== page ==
SWANTON, Ohio - During the fall semester of her sophomore year in 2016, just back from basic military training, Airman 1st Class AnnAleada Whitehead became a member of the U.S. Air Force.
Surrounded by color and culture, she was proud to be a black woman in the military.
Always doing her best work, she noticed that her grades were lower than her peers. On group projects she would receive a lower score than her counterparts even though the answers were the same. Then came a realization.
"I was always the only black person in the room," Whitehead said. "I took the initiative to talk to the dean of the college, set-up a hearing to fight for academic honesty and to fight for my voice to be heard in a classroom where race seemed to be louder than education. I won the case and got all of my points back."
Whitehead, a human resource specialist assigned to the Ohio Air National Guard's 180th Fighter Wing, has faced prejudice and discrimination throughout her life due to the color of her skin, but finally feels at home since she joined the military.
"The term a lot of people use for the color of my skin is ‘light skin,' said Whitehead. "Some people don't even qualify me as a black person. They assume just because my mom is white that there is no way that I can be black and there's no way that black history month applies to me.
She always struggled growing up with people telling her who she is versus her identifying herself.
"That has opened a lot of doors for me because I've seen both sides of culture," said Whitehead.
Her parents, who both served in the Ohio Air National Guard, got married at a time when interracial relationships were not as accepted and her mom was kicked out of the house for being with her dad, because he was African American.
"I'm thankful for that because that has always opened up my eyes into my relationships with friends, family members and peers, that there is more to offer than the amount of melanin in your skin," Whitehead said.
Growing up she has always felt isolated.
"I remember in elementary school I was the only black student in my class of 60," said Whitehead. "And in sports, I was the only black person besides my sisters."
"In college, I am a small statistic of black people who are studying pre-medicine sciences and want to go to medical school," Whitehead said. "A lot of people don't believe me when I tell them I want to be a medical provider because they just don't expect that of me."
She tutors chemistry and biology at school and out of the 116 tutors she is the only African American, and at the pharmacy where she works, she is the only black employee.
"I've always been the only black person in the room and I've always felt very segregated and at times discriminated against," said Whitehead.
Things started to change when she joined the Ohio Air National Guard and left for basic military training in the May of 2016.
"When I got to basic training and looked around, I wasn't the only black person in the room," said Whitehead. "My military training instructor was black, my sisters in my flight were black and even my roommate in technical school was black."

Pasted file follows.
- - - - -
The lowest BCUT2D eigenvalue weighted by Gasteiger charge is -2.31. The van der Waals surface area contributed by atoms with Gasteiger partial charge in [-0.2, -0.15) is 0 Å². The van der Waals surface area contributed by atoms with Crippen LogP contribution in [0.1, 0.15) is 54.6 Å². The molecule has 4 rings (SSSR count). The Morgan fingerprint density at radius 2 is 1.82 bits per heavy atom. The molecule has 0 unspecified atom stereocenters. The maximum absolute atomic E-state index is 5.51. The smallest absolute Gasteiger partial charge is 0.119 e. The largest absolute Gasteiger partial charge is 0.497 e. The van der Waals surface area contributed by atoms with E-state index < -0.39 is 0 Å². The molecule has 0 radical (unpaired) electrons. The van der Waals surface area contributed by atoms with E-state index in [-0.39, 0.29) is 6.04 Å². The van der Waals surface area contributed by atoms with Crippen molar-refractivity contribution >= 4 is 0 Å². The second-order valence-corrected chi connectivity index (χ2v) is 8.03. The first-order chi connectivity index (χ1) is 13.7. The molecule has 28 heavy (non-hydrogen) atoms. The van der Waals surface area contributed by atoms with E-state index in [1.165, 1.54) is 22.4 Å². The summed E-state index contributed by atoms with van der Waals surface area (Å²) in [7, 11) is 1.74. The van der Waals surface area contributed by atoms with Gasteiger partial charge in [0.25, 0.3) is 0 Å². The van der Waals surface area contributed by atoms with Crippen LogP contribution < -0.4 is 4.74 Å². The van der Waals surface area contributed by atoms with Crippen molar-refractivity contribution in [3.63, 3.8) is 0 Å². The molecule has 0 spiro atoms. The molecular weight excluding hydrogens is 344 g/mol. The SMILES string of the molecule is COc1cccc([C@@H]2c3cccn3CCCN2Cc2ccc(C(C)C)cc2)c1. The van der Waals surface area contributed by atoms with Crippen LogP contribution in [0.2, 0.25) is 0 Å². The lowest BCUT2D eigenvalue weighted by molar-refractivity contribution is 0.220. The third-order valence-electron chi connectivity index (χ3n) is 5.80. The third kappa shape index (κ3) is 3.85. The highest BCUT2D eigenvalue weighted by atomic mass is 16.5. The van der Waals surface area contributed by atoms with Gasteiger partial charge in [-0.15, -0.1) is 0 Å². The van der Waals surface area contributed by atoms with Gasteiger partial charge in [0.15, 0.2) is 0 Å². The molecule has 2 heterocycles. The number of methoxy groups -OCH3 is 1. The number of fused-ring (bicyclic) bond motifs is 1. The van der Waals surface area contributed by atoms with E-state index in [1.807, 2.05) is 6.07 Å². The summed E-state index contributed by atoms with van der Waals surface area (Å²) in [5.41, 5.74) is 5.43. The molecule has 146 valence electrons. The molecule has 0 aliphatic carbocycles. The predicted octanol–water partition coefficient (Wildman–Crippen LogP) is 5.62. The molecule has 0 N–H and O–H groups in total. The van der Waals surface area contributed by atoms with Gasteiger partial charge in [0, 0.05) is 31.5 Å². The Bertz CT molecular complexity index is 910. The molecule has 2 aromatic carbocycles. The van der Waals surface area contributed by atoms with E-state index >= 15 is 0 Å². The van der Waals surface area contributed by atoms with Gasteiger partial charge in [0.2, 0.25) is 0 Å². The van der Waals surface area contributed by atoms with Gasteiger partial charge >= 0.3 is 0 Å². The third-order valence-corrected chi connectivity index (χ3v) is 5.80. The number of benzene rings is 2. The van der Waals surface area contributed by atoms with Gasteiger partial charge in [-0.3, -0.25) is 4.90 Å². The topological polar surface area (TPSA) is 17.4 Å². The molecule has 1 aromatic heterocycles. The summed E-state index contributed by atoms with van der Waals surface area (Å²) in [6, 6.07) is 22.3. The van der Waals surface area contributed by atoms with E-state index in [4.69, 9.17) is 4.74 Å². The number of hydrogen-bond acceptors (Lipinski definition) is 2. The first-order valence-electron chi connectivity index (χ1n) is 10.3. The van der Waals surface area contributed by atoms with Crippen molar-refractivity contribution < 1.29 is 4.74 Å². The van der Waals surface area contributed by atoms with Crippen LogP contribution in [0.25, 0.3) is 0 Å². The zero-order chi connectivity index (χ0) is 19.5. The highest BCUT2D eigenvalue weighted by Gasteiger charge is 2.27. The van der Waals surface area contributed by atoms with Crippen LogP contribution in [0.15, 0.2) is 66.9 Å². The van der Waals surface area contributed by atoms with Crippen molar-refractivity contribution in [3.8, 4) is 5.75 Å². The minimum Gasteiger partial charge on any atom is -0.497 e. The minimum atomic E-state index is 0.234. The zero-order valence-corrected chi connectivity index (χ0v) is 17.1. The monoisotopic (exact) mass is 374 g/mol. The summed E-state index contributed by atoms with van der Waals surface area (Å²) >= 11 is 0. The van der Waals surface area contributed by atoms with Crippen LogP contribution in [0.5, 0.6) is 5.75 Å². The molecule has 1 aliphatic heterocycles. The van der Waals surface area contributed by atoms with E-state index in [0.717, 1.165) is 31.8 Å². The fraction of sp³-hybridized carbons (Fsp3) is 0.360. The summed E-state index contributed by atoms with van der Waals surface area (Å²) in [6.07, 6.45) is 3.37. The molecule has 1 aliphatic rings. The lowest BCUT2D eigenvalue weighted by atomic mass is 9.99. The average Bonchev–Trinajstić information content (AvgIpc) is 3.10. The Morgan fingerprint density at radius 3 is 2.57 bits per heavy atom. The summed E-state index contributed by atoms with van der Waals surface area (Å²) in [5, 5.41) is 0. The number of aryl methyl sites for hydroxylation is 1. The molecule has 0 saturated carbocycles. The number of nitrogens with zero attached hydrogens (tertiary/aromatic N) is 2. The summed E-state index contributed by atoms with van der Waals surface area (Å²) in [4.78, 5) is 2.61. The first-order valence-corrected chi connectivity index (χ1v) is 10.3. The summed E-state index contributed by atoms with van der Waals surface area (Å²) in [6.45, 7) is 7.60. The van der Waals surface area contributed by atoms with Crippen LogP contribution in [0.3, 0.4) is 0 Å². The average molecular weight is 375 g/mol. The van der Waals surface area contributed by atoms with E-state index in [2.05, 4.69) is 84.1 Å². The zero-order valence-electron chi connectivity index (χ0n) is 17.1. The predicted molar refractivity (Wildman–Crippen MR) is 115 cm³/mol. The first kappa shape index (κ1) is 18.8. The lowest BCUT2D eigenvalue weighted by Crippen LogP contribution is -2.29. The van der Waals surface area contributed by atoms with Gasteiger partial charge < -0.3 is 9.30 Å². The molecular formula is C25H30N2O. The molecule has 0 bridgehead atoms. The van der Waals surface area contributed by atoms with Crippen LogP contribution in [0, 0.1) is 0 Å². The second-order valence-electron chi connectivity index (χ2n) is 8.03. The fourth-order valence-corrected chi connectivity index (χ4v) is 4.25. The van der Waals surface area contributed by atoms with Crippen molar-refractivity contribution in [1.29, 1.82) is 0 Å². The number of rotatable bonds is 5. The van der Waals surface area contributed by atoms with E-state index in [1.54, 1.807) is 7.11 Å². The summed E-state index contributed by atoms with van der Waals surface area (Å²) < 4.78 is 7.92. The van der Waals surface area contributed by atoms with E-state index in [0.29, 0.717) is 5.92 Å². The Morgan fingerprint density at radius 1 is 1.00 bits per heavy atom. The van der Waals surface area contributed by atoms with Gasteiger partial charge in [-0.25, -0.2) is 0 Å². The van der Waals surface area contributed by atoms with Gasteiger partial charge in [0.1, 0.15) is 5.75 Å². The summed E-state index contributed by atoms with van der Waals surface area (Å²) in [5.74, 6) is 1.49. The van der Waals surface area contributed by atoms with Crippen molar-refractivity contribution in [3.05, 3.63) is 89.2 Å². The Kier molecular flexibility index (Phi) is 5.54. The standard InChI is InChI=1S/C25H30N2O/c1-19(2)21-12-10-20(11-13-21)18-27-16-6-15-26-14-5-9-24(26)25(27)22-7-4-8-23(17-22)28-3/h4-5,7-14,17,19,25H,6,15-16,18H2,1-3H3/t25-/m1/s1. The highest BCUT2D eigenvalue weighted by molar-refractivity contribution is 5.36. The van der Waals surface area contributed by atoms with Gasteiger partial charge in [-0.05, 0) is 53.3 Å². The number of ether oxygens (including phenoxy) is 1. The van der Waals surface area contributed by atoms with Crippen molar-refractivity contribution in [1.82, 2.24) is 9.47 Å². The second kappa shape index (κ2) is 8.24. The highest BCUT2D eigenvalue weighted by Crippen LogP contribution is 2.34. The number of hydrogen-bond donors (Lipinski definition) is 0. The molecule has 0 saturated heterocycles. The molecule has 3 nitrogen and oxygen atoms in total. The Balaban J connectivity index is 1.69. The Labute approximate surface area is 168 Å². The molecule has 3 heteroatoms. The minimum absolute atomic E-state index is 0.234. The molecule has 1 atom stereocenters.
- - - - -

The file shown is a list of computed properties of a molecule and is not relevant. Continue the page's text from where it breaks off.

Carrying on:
Being a part of something so small, the less than one percent of the U.S. population who serve the entire U.S. armed forces and only about 106,000 serve the Air National Guard, had such a big impact on her life. The military was the place she could finally call home.
Out of all the places she has been and cities she has traveled to, it is in the military that she felt like she was one with everyone else.
"With black history month, a lot of times we celebrate how far civil rights have come, but I didn't really feel the expansion of civil rights until I joined the military," said Whitehead.
Finally, she did not have a certain expectation or standard because of the color of her skin and no one treated her differently or expected less out of her, explained Whitehead.
"That was a game-changer," said Whitehead of joining the Air National Guard. "It changed my confidence and the way I look at black history, because I started to realize the impact that it has. That black history and civil rights didn't show up in my civilian life, but in my military life it was very present and I'm thankful for the opportunities the military has given me. I don't think I would be where I am today or have the opportunities that I have without feeling the confidence of being black in the military and appreciated despite the color of my skin."
"First, I'm proud of AnnAleada because she is part of the one percent that serves this great nation of ours," said Col. Lindsey Whitehead, AnnAleada's father and retired 180FW vice commander. "Secondly, and more importantly, I am most proud of her because of the young woman she has become since joining the Air National Guard and what she represents as an African American female. A person of diversity is particularly important in our business in the military and I'm just so happy, honored and blessed to have AnnAleada represent the ideals of what we have so generally fought for throughout our lives. The month of black history is most important because she is a shining example of what could be and what has become. I think AnnAleada is the epitome of what it is to be a proud Airman in the Air National Guard and as an African American."